What steps (if any) you have taken since
Any suggestion you have to put it right

Have a tissue handy in case of tears but you're not a liar, you're not a thief. You are conscientious and remorseful. You will make a better impression if you have a solution in mind to rectify the error.

McGeeDiNozzo Thu 04-Jul-13 05:04:14

I could tell you about the time I made a small programming error, involving a single colon and nothing else, that resulted in ALL client deliveries being delayed for hours that morning.

Or about the time I was working for a big PR firm and sent an e-mail to ALL clients which contained the phrase 'big breasts' instead of 'big beasts' (yes, it sounds weird - it was a mistyped newspaper headline about politics).

Or about the time ten crates of posh food for an imminent dental conference luncheon meeting turned up right on cue... five miles across town, because they'd been sent to the invoice address rather than the delivery address.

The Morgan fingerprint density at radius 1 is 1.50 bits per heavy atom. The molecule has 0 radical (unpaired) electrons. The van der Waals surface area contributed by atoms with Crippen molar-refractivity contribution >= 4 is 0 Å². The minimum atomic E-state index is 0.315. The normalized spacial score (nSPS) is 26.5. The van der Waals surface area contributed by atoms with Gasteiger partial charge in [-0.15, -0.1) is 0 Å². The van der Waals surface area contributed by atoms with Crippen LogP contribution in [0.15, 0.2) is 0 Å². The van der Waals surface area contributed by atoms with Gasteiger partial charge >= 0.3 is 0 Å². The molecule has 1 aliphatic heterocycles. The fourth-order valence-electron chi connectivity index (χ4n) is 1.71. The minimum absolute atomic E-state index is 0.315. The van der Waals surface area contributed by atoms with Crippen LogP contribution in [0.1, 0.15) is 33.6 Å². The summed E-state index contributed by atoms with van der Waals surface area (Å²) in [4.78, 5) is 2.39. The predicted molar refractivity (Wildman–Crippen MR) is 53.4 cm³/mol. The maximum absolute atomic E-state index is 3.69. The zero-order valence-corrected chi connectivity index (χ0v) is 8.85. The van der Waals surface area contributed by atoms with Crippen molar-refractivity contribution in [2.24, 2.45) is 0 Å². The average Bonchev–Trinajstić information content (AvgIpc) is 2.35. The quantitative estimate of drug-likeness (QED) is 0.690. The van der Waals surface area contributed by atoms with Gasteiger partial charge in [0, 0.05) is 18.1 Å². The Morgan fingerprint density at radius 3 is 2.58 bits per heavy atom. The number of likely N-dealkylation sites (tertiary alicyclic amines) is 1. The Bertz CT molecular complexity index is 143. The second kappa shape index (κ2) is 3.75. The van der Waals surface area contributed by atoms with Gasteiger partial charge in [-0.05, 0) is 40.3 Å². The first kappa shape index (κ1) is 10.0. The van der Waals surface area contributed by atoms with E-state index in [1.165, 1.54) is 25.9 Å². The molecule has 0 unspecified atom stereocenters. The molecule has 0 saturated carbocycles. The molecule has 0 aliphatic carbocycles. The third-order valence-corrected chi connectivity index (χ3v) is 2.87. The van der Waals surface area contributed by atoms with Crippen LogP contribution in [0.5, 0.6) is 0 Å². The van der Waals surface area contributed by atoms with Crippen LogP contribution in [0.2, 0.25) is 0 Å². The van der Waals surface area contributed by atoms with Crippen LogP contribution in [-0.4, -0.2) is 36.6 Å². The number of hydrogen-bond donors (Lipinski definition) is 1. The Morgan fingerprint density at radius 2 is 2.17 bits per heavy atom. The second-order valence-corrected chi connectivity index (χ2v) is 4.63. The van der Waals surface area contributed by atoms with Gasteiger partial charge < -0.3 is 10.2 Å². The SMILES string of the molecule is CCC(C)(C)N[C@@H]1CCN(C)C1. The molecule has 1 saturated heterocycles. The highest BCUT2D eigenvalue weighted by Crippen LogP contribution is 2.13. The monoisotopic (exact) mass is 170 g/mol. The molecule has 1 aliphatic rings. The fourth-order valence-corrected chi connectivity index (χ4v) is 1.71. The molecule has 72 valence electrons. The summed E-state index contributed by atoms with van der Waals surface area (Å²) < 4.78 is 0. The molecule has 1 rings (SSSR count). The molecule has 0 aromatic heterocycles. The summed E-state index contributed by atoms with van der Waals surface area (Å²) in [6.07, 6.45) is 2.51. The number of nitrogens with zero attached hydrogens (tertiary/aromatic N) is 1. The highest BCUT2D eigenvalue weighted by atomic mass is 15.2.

It's a horrible feeling. But unless someone died, you'll be OK. For the 'breasts' mistake, which was easily the most egregious of the ones I've listed, I took full ownership of the problem and grovelled: that's always a good strategy. Like Donkeys, I concur that what bosses hate most is buck-passers and cover-uppers. You clearly do not fall into that category.

Purple2012 Thu 04-Jul-13 06:49:54

I agree that any reasonable manager will likely be ok with mistakes as long as they are not covered up.

Just go in, tell them the facts, that you have made this mistake and you are sorry. If you can give them a solution then do so. If not aak them for help in finding a solution.

Good luck.

LaQueen Thu 04-Jul-13 08:34:37

Someone I know (ahem...cough...cough) once mislaid a student's dissertation, that had been given to her for safe-keeping in the university library - and, this was back in the day when the damned things were hand-written, and it was her only copy.

It didn't turn up for over 24 hours (an overly enthusiastic shelver had whisked it away, and it was sitting quietly on a trolley).